President Bush chose the Veterans of Foreign Wars convention in Cincinnati Monday as the optimal moment to roll out his plan to reconfigure U.S. troops overseas, and Secretary of State Colin Powell later fleshed out the strategy behind it. It acknowledges some U.S. bases, positioned to fight the Cold War, no longer match the realities of today's threats from terrorist insurgencies and rogue states.
We need "a more agile and more flexible force" to rapidly deploy around the world, and that's what Bush promised 15,000 VFW members. He pledged over the next 10 years to bring 60,000 to 70,000 uniformed troops home, along with about 100,000 family members and civilian employees from Europe and Asia. The idea is that troops can still be swiftly dispatched from the U.S. mainland, but the plan does not call for immediate reductions in troop strength in Afghanistan and Iraq, or shifts in troops to those countries.
Secretary Powell later explained to the Enquirer editorial board that he expected it to take six to seven years to carry out the plan. He said when he was Chairman of the Joint Chiefs of Staff he brought home about 200,000 troops from Europe, and that U.S. security officials have been studying this new redeployment for years. It will be combined with base reductions already in the works. Powell and Defense Secretary Don Rumsfeld have been briefing U.S. allies including Germany and South Korea for about a year." They understand what we're doing," Powell said.
Bush told VFW members in Cincinnati that his plan "will strengthen our alliances around the world, while we build new partnerships to better preserve the peace."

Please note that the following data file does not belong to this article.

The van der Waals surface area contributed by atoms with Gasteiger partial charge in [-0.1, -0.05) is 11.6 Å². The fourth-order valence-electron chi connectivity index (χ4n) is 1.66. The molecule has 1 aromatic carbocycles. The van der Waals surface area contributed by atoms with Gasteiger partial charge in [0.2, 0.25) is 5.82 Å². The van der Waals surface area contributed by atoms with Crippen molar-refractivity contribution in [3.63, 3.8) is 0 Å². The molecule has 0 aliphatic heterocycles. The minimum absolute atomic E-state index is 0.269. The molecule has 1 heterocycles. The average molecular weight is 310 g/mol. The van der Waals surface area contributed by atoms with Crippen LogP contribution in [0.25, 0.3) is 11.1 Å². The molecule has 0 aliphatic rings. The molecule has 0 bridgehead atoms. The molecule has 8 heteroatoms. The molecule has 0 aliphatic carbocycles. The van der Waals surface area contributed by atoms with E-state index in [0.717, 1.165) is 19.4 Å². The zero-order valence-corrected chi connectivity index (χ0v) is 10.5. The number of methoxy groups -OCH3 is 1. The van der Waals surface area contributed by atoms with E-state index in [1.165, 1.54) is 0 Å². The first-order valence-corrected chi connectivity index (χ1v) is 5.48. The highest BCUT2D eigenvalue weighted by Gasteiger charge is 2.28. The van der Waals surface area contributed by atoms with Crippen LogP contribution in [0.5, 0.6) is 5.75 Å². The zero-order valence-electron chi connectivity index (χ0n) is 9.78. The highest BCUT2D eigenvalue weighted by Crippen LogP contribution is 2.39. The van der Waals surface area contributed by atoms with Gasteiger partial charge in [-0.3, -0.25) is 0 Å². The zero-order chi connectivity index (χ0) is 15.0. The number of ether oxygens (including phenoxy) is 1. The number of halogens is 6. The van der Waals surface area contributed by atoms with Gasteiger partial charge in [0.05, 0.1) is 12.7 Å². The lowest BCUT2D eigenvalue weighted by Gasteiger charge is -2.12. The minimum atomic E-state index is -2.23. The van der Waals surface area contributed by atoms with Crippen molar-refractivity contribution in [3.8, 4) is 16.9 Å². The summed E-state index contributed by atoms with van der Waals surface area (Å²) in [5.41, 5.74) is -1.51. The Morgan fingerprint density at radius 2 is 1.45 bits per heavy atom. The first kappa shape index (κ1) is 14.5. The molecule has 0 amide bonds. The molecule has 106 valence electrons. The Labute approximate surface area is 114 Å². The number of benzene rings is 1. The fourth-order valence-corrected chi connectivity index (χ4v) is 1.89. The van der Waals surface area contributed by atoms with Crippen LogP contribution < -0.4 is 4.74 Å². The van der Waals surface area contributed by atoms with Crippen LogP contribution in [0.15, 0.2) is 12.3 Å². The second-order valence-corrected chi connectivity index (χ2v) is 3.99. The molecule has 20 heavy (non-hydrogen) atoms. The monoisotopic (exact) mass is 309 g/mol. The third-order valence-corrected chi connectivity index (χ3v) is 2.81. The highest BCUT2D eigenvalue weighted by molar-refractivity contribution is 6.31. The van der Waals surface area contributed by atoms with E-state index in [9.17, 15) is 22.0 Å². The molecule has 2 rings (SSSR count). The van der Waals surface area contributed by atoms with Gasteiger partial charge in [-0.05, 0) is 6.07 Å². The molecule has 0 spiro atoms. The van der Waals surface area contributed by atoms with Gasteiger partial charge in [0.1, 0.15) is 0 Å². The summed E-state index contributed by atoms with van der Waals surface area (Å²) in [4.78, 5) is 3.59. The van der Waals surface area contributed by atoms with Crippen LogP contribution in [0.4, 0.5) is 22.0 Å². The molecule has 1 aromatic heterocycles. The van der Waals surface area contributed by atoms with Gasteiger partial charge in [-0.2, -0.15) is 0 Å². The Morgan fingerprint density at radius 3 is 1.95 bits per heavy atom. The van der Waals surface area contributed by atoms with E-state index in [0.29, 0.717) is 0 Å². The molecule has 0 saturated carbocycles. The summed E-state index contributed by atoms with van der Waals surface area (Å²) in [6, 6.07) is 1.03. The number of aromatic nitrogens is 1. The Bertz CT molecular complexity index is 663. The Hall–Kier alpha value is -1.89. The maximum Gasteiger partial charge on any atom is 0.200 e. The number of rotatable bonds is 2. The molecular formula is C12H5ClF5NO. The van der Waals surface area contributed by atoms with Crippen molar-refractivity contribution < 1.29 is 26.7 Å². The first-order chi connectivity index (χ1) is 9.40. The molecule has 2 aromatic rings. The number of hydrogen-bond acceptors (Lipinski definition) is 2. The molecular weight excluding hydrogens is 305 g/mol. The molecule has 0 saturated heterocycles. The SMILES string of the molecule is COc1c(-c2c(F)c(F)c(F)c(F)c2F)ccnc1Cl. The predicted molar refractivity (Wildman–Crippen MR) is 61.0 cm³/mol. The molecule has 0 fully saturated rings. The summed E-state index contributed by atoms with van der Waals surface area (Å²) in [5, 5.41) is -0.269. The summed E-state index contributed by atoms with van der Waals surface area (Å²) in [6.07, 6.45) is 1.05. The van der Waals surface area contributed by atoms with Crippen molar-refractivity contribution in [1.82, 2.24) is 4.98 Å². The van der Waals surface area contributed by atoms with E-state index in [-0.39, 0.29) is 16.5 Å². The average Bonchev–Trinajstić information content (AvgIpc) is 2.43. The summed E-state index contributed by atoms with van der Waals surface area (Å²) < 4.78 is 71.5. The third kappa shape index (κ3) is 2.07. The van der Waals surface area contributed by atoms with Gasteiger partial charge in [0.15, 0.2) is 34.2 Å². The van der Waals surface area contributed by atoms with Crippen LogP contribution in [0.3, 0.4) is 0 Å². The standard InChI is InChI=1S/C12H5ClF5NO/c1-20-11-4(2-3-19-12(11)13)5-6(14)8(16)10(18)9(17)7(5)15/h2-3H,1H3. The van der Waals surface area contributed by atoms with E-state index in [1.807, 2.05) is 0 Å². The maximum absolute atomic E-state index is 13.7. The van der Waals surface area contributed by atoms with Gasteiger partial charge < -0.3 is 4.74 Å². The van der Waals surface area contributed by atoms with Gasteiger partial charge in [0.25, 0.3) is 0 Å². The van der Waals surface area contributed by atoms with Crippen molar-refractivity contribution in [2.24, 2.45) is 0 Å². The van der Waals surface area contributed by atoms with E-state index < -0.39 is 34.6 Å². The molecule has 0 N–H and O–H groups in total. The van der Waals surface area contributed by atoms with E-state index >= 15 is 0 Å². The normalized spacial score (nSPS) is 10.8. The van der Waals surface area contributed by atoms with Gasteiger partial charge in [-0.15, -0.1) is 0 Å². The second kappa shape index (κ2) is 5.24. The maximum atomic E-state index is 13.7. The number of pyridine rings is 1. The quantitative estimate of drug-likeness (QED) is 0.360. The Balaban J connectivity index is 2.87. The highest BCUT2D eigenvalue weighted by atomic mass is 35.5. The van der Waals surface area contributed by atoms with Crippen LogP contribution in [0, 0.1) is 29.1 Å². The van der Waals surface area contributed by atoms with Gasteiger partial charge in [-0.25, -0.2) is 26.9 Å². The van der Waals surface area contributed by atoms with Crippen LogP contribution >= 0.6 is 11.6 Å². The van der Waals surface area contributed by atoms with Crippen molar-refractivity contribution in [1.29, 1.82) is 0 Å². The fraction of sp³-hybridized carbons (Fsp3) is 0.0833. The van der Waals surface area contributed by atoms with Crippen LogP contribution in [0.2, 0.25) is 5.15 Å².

Powell admits relations with France, Germany and Russia were strained during the Iraq war, but since the handover of power to a caretaker government, America's long-time allies have supported every U.N. resolution on Iraq - although not with the offer of any troops. He insists that just as with Iraq, U.S. leaders have "once again gone to the international community" over the nuclear threat posed by Iran and North Korea. They are using multinational coalitions, diplomacy and negotiation. The evidence against Iran is irrefutable, Powell says. "Does that mean our armies are on the march? No."
Bush officials have brought North Korea's neighbors Japan, China and Russia into the six-party negotiations, but the message remains firm: We can't help you until you completely eliminate nuclear weapons programs.
The threat of U.S. force remains part of the mix, which Secretary Powell views as not bad as an aid to bring blustery North Korea to the table.
The plan to reposition U.S. forces from Europe and Asia unfortunately does not signal a stable peace yet in Iraq, but Powell said, "Three million Afghanis left refugee camps in Pakistan to walk back home. That's quite vote of confidence."
The U.S. needs a more mobile force to defend against new threats, and if more of those troops can be based at home, all the better.
EDITORIAL PAGE HEADLINES
Shifting of troops makes sense
Serve veterans who have served us
Anti-Muslim bias has no place in America
Liberal, conservative are not epithets
Letters to the editor